Whether or not the complainant was discriminated against contrary to Section 3 (1)(a) and 3 (2)(i) of the Equal Status Act 2000 in terms of Section 5 (1) of that Act. 

Findings of Equality Officer

The Equality Officer, Ms Kavanagh, noted that to establish a prima facie case, three key factors must be satisfied.

  1. Membership of a discriminatory ground.
  2. Evidence of specific treatment of the complainant by the respondent.
  3. Evidence that the treatment received by the complainant was less favourable than the treatment someone, not covered by that ground, would have received in similar circumstances.

Noting that if these factors are satisfied, the burden of proof shifts from the complainant to the respondent, who must sufficiently rebut.

She regarded factors (1) and (2) as satisfied, given the fact that Ms McDonagh is a member of the Traveller Community and that the respondent did not deny the refusal to supply services, only the reasoning for the dispute. In regard to factor (3), the complainant states that the only reason that she was refused service is because she is a Traveller. She states that neither she nor her companions witnessed any other person on the premises being refused service on the day in question, some of whom entered the premises long after the complainant and her party.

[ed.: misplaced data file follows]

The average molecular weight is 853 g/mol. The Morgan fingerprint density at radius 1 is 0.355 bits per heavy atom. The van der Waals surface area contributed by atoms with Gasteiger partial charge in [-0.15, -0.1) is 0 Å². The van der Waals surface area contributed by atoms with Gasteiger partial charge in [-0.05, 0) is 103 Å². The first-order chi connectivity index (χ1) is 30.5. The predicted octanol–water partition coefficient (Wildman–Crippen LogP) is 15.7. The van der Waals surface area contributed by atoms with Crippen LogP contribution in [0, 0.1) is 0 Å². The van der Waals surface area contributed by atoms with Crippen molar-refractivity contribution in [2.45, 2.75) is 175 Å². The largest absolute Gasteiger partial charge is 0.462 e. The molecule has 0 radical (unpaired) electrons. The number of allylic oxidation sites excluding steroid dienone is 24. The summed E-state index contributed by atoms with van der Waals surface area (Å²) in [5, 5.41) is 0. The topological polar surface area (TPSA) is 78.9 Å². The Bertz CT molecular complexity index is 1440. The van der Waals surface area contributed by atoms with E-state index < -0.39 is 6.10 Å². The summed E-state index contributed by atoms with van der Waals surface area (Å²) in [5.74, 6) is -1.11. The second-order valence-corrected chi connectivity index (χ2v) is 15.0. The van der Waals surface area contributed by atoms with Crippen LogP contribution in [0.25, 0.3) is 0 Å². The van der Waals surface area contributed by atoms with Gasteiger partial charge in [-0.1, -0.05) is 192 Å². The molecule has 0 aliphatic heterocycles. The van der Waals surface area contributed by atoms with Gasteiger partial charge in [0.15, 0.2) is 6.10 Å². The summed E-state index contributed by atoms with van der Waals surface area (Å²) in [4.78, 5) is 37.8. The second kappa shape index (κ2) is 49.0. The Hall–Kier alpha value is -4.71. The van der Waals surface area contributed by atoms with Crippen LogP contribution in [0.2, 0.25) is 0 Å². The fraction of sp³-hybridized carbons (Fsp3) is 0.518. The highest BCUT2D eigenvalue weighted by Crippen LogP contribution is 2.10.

Ms Kavanagh was satisfied that the difference in treatment afforded to the complainant and her companions, through the lack of and being shunned by the respondent’s staff, was less favourable treatment than that afforded other patrons, both local and non-local on the day in question. The reason for the less favourable difference in the treatment was that the complainant and her companions were recognised as being Travellers by the respondent’s staff. She also noted she was satisfied that the complainants were unaware they were in a reserved section, and this was due to the lack of signage or staff communicating as such. Satisfying factor (3) above, thus establishing a prima facie case.

Thus, the Equality Officer found on the balance of probabilities, that the complainant was refused service based on her being a member of the Traveller Community. This amounted to direct discrimination.


The Equality Officer found that the respondent had failed to rebut the inference of Discrimination.

Therefore, it was found that the complainant was discriminated against on the ground of membership of the Traveller community, contrary to Section 3(1) and 3(2)(i) of the Equal Status Act and in terms of Section 5(1) of that Act.

In accordance with Section 27(1)(a) of the act, the complainants were entitled to redress. Thus, the Equality Tribunal ordered that €500 be paid to the complainant by the respondent due to (i) the embarrassment and distress caused to the complainant by the refusal of service, and (iii) the loss of amenity to the complainant on the day on which service was refused.

Following Section 27(1)(b) it was ordered that the respondent to immediately undertake or provide training for all members of staff in relation to the scope, application and requirements of the Equal Status Act 2000.